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Sleight of Hand looks like a noir spiritual successor to Metal Gear Acid from dev behind puzzle gem Framed

With the voice of Metal Gear Solid’s Meryl Silverburgh to boot

Sleight of Hand hero Lady Luck holds up a card while overlooking the streets of Steeple City
Image credit: RiffRaff Games

Sleight of Hand is an upcoming stealth-action game in which your sneaky detective uses cards to sneak around enemies while on the hunt for your former cult. It’s from the co-creator of acclaimed mobile game Framed, and has more than one connection to Metal Gear Solid going for it.

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Sleight of Hand was revealed by developers RiffRaff Games during tonight’s Xbox Partner Preview stream. RiffRaff was founded by Joshua Boggs, who rose to fame under former studio Loveshack - with their stylish and mechanically ingenious 2014 puzzler named by Metal Gear Solid creator Hideo Kojima as the best game of that year.

It seems that Kojima’s influence has rubbed off on Boggs’ latest game in several ways. Sleight of Hand looks to be a noir adventure following occultist gumshoe Lady Luck as she tracks down her former coven employers-turned-betrayers in the smoky streets of Steeple City.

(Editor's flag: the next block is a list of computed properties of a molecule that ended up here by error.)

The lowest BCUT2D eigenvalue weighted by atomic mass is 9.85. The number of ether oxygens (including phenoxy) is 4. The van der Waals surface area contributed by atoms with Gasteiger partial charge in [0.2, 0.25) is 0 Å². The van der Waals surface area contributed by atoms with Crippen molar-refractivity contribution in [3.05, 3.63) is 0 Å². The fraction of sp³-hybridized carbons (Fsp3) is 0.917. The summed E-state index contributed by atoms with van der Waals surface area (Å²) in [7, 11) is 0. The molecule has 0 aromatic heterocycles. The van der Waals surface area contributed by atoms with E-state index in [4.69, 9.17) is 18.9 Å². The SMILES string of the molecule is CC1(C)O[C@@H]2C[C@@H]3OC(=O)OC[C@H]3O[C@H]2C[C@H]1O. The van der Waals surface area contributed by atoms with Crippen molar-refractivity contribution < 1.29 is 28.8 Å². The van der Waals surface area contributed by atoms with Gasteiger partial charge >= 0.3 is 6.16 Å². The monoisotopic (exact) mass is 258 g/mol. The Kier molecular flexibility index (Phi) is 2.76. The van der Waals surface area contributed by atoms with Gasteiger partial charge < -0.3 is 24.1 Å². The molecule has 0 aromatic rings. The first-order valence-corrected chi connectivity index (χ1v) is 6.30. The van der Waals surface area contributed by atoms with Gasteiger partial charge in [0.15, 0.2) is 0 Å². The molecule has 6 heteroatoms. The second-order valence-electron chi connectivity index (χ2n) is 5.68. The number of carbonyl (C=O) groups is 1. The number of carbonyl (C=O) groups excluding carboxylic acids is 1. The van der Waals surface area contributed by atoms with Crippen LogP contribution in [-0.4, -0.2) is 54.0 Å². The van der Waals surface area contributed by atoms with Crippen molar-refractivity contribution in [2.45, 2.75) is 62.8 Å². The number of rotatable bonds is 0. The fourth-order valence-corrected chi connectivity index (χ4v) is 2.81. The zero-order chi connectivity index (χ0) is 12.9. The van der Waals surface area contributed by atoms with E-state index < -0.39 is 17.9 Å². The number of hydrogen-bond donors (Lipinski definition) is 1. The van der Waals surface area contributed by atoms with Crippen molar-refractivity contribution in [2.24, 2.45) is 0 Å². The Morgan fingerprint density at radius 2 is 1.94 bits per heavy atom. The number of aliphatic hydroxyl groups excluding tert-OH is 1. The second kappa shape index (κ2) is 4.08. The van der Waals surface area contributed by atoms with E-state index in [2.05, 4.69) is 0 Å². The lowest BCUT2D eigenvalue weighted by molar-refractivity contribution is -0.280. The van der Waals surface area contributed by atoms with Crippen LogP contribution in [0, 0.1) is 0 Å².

Like sorely missed MGS spin-off Metal Gear Acid (which never made it off the PSP onto PC, an injustice that Master Collection Vol. 2 might hopefully correct), the game’s third-person stealth gameplay is driven by the use of cards, as Lady Luck builds a deck of cursed cards allowing her to vanish into a cloud of smoke, entangle enemies or petrify them to halt their attacks, among other powers.

Lady Luck stares under a crowbar in stealth-action deckbuilder Sleight of Hand
Image credit: RiffRaff Games

The crooning brass score, moody dialogue - delivered by Debi Mae West, known for voicing Meryl Silverburgh in Metal Gear Solid, as another link - and low-lit, 1920s-evoking world deliver seen in Sleight of Hand’s cinematic reveal trailer seem to deliver on what RiffRaff describe as being a hardboiled atmosphere, though I’m curious to see exactly how that translates into its card-driven gameplay.

We’ll likely see more ahead of Sleight of Hand’s release in 2025, with the game set to be a day-one Game Pass release, alongside Steam.

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